Arkansas Marshallese commemorate 75th anniversary of U.S. nuclear testing

Marcina Langrene, left, and Albious Latior, right, participated in a Zoom panel on health inequities caused by nuclear testing in the Marshall Islands at Northwest Arkansas Community College in Springdale, Arkansas. (Photo by Olivia Paschal, Facing South.) 

COVID-19 was devastating for Arkansas' sizable Marshallese community, especially in the Northwest region of the state. The virus spread quickly through the area, where many Marshallese moved to work in poultry plants, which never closed during the pandemic. Pacific Islanders make up at most 3% of the region's population, but they accounted for 20% of the region's COVID-19 cases from March to June of 2020, according to the CDC. In that same period, they accounted for 38% of the region's COVID-19 deaths.

This is due in part to the high incidence of diabetes in the Marshallese — which itself can be traced back to the legacy of colonization and United States nuclear testing in their home country, Marshallese say.

"If you survey every household, there might be one or two who have diabetes, or other health problems," said Albious Latior, a Marshallese community advocate in Springdale, Arkansas, at a commemoration of the 75th anniversary of the testing earlier this month. The three-day series of events centered on the health impacts of the nuclear legacy and was hosted by the nonprofit Marshallese Educational Initiative, based in Springdale, which is home to about 15,000 Marshallese. It also included programming specifically for Marshallese youth.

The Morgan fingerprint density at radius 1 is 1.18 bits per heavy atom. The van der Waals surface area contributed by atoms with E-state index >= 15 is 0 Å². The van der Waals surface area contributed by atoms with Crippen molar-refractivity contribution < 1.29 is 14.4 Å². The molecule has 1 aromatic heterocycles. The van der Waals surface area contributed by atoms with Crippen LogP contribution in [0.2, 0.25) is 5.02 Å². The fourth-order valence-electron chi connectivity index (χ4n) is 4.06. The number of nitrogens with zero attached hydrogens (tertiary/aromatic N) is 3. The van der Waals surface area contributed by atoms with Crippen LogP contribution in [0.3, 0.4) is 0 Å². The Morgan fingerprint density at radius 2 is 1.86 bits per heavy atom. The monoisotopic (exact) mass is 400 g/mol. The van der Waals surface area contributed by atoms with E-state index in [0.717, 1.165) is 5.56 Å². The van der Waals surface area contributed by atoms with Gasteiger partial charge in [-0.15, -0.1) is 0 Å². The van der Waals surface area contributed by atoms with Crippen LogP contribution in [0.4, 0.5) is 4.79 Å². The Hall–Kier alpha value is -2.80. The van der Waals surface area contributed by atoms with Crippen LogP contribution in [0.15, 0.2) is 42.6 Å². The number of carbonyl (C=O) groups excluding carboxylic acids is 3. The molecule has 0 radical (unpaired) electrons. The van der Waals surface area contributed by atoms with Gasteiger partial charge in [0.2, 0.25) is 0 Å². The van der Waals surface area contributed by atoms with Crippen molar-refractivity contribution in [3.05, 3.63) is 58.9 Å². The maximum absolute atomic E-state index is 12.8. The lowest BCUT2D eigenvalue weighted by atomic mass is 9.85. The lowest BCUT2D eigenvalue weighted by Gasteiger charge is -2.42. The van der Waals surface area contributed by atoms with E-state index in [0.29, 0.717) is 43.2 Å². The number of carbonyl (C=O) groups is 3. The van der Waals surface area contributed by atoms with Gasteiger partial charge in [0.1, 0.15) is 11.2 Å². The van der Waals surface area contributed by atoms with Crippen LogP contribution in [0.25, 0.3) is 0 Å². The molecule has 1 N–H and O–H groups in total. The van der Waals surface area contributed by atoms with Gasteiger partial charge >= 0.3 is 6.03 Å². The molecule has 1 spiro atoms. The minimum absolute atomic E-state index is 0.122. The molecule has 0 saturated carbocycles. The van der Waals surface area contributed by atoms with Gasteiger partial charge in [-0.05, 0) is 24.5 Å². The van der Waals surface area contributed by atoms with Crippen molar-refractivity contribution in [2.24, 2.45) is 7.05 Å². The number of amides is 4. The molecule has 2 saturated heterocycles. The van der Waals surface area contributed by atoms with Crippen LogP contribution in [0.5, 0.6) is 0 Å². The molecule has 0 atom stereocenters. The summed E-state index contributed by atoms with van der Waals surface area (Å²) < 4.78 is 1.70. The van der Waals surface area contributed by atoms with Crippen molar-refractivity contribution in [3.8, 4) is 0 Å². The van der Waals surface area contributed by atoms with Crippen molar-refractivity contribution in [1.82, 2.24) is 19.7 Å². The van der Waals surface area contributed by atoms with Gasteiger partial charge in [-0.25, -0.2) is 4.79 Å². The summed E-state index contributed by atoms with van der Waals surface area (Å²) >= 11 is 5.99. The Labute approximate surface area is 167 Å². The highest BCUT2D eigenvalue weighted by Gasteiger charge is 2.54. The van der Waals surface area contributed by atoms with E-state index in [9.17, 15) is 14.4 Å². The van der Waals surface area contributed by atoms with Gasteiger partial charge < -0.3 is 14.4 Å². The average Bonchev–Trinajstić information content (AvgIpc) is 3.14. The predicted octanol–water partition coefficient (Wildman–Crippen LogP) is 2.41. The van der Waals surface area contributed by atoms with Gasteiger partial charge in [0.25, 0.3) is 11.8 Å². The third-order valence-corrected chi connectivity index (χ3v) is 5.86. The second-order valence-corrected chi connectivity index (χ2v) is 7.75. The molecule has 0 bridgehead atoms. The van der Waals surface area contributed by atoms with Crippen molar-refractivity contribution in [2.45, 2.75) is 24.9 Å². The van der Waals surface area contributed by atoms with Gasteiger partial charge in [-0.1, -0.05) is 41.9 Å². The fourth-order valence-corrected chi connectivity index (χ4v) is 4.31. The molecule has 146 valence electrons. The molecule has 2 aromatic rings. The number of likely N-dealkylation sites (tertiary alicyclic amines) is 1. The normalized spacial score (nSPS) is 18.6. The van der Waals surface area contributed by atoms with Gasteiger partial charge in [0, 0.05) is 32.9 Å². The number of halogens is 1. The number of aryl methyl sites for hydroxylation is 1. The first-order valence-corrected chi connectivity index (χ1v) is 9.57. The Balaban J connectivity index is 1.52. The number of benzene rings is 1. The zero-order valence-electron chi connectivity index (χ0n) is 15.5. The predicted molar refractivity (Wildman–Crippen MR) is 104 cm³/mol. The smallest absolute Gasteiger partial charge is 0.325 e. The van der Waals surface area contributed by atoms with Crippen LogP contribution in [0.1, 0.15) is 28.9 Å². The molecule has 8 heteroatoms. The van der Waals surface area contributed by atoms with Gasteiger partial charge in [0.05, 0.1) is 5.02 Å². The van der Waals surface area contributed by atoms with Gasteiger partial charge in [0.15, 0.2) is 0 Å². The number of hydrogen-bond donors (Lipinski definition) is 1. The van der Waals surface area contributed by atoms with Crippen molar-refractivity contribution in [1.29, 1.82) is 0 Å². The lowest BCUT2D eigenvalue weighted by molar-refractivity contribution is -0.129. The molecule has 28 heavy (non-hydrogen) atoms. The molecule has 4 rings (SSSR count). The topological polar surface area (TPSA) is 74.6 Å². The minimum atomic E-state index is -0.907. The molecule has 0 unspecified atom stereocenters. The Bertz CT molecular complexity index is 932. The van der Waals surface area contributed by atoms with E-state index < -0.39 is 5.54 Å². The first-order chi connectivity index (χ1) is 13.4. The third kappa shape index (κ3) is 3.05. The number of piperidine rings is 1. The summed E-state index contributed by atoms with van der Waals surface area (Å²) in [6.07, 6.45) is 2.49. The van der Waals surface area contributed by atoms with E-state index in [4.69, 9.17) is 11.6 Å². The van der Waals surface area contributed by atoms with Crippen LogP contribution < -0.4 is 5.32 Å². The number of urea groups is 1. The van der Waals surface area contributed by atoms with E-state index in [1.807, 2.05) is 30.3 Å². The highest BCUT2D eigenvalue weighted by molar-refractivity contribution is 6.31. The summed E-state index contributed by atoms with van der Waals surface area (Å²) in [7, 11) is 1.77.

While the direct health effects of radiation exposure are well-known — radiation illness, burns, thyroid cancers, birth defects — nuclear testing carried out in the Pacific Island nation by the United States following World War II also indirectly impacted the health of the Marshallese by displacing hundreds from their home atolls and contaminating the soil and water. This resulted in replacing their traditional diet heavy on seafood and indigenous fruits with imported canned goods and other preserved foods — in part to blame for chronic health conditions like diabetes.

"If you talk to our elders, our grandparents, our great-grandparents, they always talk about how unique back then was. They ate their own food, grew their own food," said Latior. "But when there was nuclear testing, everything changed. The U.S. provided canned food to the Marshallese and said this is healthy for you."

All Marshallese are impacted, directly or indirectly, by the nuclear testing, said Sheldon Riklon, the only Marshallese doctor in Arkansas. "The program ended, but not the devastation," Riklon said. "Not the environmental impact on the islands. Not the radiation contamination of our beautiful islands, our lands, our beautiful pristine lagoons. Not the long-term health effects on our families that continue until today, 75 years later."

In all, the U.S. detonated 67 weapons in the Marshall Islands and atolls over the course of a dozen years. Following Castle Bravo, the largest nuclear weapon ever detonated by the U.S. at 15 megatons, hundreds of Marshallese people in the fallout zone were made part of Project 4.1, a U.S. government study that studied the impact of radiation on human beings without the Marshallese subjects' knowledge or consent.

Declassified U.S. files show that radioactive fallout impacted not just the atolls where the weapons were detonated but spread throughout the islands. But for years, the U.S. claimed that radioactive fallout from the Castle Bravo test impacted only four atolls — a myth that persists in the Marshallese community to this day. "The U.S. needs to admit that this is not only the four atolls, but all the Marshall Islands. And they need to clean up what they did to our people, and to our land," said Latior.

"This whole 'four atolls' thing was constructed by the U.S.," said Ariana Tibon, the education specialist at the Republic of the Marshall Islands (RMI) National Nuclear Commission. She and other panelists encouraged Marshallese from every atoll to learn and talk about the impact of the nuclear legacy on themselves and their families.